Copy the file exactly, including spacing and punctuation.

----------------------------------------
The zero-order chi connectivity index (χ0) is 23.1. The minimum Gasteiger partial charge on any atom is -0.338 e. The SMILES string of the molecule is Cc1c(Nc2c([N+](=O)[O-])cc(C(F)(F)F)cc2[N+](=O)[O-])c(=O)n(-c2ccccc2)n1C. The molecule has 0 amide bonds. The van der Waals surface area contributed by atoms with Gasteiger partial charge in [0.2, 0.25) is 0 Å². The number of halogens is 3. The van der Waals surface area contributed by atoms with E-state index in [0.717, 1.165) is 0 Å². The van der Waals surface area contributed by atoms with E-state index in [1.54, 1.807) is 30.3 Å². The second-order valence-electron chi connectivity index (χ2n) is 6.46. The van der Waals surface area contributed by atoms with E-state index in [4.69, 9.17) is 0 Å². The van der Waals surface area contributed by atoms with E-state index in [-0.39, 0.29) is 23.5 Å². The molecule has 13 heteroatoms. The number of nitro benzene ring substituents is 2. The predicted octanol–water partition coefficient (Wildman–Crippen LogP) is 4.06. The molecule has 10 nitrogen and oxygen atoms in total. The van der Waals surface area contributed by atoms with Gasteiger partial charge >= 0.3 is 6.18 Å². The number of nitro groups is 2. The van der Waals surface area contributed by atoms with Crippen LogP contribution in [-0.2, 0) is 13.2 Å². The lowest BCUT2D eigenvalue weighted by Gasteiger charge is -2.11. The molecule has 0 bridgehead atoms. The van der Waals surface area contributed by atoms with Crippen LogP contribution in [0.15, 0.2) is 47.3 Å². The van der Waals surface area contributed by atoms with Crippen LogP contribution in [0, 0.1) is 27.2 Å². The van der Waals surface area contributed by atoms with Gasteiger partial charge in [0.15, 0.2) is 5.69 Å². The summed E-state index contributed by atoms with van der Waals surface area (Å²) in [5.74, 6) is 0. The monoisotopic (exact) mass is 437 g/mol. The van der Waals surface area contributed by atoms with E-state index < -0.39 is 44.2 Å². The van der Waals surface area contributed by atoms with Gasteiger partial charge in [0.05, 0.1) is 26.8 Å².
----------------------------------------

The zero-order chi connectivity index (χ0) is 23.1. The minimum Gasteiger partial charge on any atom is -0.338 e. The SMILES string of the molecule is Cc1c(Nc2c([N+](=O)[O-])cc(C(F)(F)F)cc2[N+](=O)[O-])c(=O)n(-c2ccccc2)n1C. The molecule has 0 amide bonds. The van der Waals surface area contributed by atoms with Gasteiger partial charge in [0.2, 0.25) is 0 Å². The number of halogens is 3. The van der Waals surface area contributed by atoms with E-state index in [0.717, 1.165) is 0 Å². The van der Waals surface area contributed by atoms with E-state index in [1.54, 1.807) is 30.3 Å². The second-order valence-electron chi connectivity index (χ2n) is 6.46. The van der Waals surface area contributed by atoms with E-state index in [4.69, 9.17) is 0 Å². The van der Waals surface area contributed by atoms with E-state index in [-0.39, 0.29) is 23.5 Å². The molecule has 13 heteroatoms. The number of nitro benzene ring substituents is 2. The predicted octanol–water partition coefficient (Wildman–Crippen LogP) is 4.06. The molecule has 10 nitrogen and oxygen atoms in total. The van der Waals surface area contributed by atoms with Gasteiger partial charge >= 0.3 is 6.18 Å². The number of nitro groups is 2. The van der Waals surface area contributed by atoms with Crippen LogP contribution in [-0.2, 0) is 13.2 Å². The lowest BCUT2D eigenvalue weighted by Gasteiger charge is -2.11. The molecule has 0 bridgehead atoms. The van der Waals surface area contributed by atoms with Crippen LogP contribution in [0.15, 0.2) is 47.3 Å². The van der Waals surface area contributed by atoms with Crippen LogP contribution in [0, 0.1) is 27.2 Å². The van der Waals surface area contributed by atoms with Gasteiger partial charge in [0.15, 0.2) is 5.69 Å². The summed E-state index contributed by atoms with van der Waals surface area (Å²) in [5.74, 6) is 0. The monoisotopic (exact) mass is 437 g/mol. The van der Waals surface area contributed by atoms with E-state index < -0.39 is 44.2 Å². The van der Waals surface area contributed by atoms with Gasteiger partial charge in [0.05, 0.1) is 26.8 Å².